# Doppler Effect

1. Feb 15, 2006

### dekoi

Suppose a person is travelling towards a wall with a tuning fork at frequency 'f' at a speed of 'v*'. Using the doppler effect equation:
$$f' \ = \frac{v + v_o}{v - v_s}$$

What would the sign of v_o and v_s be? I don't understand, since the man is both the observer and the source. (Let - be receeding and + be approaching).

Last edited by a moderator: Feb 15, 2006
2. Feb 15, 2006

### Integral

Staff Emeritus
Treat the wall as a source which is approaching the observer. Remember that observers are aways stationary.

3. Feb 15, 2006

### d_leet

Observers aren't always stationary though. The effect will be different if the wall approaches him than if he approaches the wall.

4. Feb 15, 2006

### dekoi

So which is the correct answer??

5. Feb 15, 2006

### Staff: Mentor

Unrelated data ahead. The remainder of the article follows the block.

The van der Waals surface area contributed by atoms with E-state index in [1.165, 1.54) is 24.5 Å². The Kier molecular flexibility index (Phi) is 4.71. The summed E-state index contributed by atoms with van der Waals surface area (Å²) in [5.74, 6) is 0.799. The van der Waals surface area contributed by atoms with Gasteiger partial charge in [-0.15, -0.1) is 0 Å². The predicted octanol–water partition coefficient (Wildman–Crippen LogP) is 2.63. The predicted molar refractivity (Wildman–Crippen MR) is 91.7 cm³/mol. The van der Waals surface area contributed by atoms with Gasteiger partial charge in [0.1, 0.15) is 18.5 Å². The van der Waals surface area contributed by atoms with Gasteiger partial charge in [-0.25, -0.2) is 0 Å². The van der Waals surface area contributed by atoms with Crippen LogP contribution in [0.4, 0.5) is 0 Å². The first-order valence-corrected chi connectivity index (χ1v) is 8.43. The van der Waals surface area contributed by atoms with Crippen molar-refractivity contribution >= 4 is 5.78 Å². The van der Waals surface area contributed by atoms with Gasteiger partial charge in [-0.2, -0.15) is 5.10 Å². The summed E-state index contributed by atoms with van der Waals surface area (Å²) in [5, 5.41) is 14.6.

Why? (to b, not to a)

6. Feb 15, 2006

### d_leet

Because if the sound is moving then the waves will be closer together or farther apart than if the sound is staionary.

7. Feb 16, 2006

### Staff: Mentor

No. In an approaching situation, the waves are compressed no matter what.

8. Feb 16, 2006

### d_leet

but if f is the frequency of the source.

then f(1+ v/v_sound) is noth the same thing as f/(1 - v/v_sound) the equations are different for each situation so the frequencies heard by the listener will be different in each case.